|Sam Sejavka and Michael Hutchence on the set of Dogs in Space (1986)|
image courtesy of Ghost Pictures Pty Ltd
And it did. There was something uncannily familiar about the queue that wound its way up two flights of stairs all the way from the cold Federation Square palazzo outside. All it needed was sleeping bags, deck chairs and a few fires burning in 44 gallon drums and it would be not so far removed from the establishing shots of the film the ACMI crowd were about to see.
We’re Livin’ on Dog Food begins with behind the scenes footage of the opening sequence of Dogs in Space, which recreates another legendary queue from 1978, when fans camped out for two weeks at the MCG for David Bowie tickets. These images immediately convey a sense of reflection, of one film in dialogue with another, teasing out different perspectives on events depicted in Dogs in Space with the benefit of 25 years hindsight.
We’re Livin’ on Dog Food is an extension or consequence of Richard Lowenstein’s longstanding desire to re-release a restored Dogs in Space on DVD. “I discovered a number of boxes of 16mm film and audio tapes of ‘behind the scenes’ interviews with Michael Hutchence and some of the other cast and crew so the overall package of a DVD and ‘Extras’ was looking pretty good.” Those “extras”, like so many punks ingloriously littering the MCG footpath, would eventually find their place in the first comprehensive documentary of what has been referred to as the “blank generation.” Music journalist Clinton Walker’s commitment to documenting the indie, punk and ‘Little Bands’ scene in his Inner City Sound (1982) and accompanying CDs has been for too long the only systematic account of the incredible diversity and creative energy of the period, the time of The Slugfuckers, Equal Local, The Boys Next Door, Essendon Airport and The Young Charlatans, among many others. On the heels of two compilation CDs of Australian post-punk music released by Chapter Music in 2001 and 2007, as well as a series of post-punk videos at the Melbourne International Film Festival this year, We’re Livin’ on Dog Food adds another dimension to a music scene in which being despised was the ultimate accolade.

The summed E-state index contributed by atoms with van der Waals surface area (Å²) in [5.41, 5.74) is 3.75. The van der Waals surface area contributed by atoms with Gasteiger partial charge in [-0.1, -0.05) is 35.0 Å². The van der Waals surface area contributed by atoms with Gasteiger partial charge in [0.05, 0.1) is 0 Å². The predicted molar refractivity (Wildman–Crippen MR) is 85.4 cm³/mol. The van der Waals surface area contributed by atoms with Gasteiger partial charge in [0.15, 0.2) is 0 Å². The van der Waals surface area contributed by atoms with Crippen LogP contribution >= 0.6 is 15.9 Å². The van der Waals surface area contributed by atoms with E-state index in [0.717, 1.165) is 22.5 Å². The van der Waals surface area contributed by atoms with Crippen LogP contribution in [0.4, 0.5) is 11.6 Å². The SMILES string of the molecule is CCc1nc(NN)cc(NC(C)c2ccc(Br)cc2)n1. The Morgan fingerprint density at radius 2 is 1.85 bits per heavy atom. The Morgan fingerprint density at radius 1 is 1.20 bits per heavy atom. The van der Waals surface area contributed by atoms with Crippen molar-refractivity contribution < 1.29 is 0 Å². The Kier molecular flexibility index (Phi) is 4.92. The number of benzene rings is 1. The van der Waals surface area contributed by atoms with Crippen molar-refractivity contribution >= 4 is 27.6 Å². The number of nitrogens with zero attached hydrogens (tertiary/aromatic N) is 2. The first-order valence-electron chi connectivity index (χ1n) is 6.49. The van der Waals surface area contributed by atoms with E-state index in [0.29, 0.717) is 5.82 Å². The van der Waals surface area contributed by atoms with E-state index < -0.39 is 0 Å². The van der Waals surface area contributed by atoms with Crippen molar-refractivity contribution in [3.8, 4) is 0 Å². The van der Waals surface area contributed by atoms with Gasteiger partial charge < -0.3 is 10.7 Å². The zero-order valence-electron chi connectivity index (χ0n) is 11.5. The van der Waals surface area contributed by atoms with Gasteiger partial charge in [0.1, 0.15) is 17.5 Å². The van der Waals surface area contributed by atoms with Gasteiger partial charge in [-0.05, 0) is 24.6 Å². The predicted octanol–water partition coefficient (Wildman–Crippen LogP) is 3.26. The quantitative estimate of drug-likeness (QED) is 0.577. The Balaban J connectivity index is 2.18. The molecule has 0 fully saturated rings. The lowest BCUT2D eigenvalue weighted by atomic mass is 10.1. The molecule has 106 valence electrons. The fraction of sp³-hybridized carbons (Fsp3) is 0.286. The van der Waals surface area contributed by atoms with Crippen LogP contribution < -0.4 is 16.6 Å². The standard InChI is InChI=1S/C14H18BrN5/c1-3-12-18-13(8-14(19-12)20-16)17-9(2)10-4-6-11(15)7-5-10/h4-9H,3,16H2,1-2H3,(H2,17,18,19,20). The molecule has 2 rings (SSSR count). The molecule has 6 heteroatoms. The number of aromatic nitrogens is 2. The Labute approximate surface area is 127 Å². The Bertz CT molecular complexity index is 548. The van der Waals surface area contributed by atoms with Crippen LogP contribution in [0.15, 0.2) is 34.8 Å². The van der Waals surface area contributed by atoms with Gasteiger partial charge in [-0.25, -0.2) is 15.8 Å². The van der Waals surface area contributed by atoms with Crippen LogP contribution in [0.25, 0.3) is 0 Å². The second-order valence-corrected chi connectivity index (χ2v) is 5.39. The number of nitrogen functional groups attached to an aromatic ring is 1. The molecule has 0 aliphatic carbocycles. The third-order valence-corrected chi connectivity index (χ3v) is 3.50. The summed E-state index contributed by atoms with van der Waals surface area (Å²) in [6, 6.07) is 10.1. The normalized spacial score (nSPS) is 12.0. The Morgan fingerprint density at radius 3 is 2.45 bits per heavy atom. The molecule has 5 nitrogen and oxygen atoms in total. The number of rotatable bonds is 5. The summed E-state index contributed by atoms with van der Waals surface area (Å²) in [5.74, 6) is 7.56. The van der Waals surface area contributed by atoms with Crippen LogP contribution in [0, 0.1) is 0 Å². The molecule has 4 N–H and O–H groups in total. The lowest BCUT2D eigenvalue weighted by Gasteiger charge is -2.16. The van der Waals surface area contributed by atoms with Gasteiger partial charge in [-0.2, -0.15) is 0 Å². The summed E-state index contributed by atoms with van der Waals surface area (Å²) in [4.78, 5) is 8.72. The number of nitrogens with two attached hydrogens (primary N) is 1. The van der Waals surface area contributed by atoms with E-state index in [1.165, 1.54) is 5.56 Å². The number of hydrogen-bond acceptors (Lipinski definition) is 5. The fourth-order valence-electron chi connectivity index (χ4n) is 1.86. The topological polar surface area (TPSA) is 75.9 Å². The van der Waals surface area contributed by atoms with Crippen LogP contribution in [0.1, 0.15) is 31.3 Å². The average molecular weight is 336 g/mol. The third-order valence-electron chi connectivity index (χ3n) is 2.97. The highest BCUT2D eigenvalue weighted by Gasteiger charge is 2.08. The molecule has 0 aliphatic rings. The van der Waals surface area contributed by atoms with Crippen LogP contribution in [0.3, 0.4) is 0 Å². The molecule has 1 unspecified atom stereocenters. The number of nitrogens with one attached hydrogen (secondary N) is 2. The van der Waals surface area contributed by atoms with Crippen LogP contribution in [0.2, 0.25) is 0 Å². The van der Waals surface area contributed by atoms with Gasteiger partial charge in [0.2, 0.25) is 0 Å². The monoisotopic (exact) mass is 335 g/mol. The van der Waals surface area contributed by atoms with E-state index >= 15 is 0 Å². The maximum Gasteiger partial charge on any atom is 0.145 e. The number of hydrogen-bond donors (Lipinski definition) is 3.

For a long time this period has remained underground, but for all the wrong reasons. Invisible and absent from the official social and cultural histories of Marvellous Melbourne, it shares affinities with another crew elbowing its way back into popular consciousness, the sharpies of the 1970s. Dogs in Space begins with the decline of one subculture and the ascendency of another, as a bunch of agro sharps and boneheads are given a hiding by strung out and doped up punks waiting in that long queue (a changing of the guard also announced at the end of Michelle Moo’s 2004 novel, Glory This). In a weird coincidence, the significance of this moment accounts for the very fact that We’re Livin’ on Dog Food has appeared at a time when independent Adelaide-based filmmaker Paul Nassari is making a documentary about the Melbourne sharpie scene. And not before time, too. In a remark made to me a number of years ago by a former Thomastown sharp, one Mark Brandon Read, the sharpies are a “neglected part of Australian history.”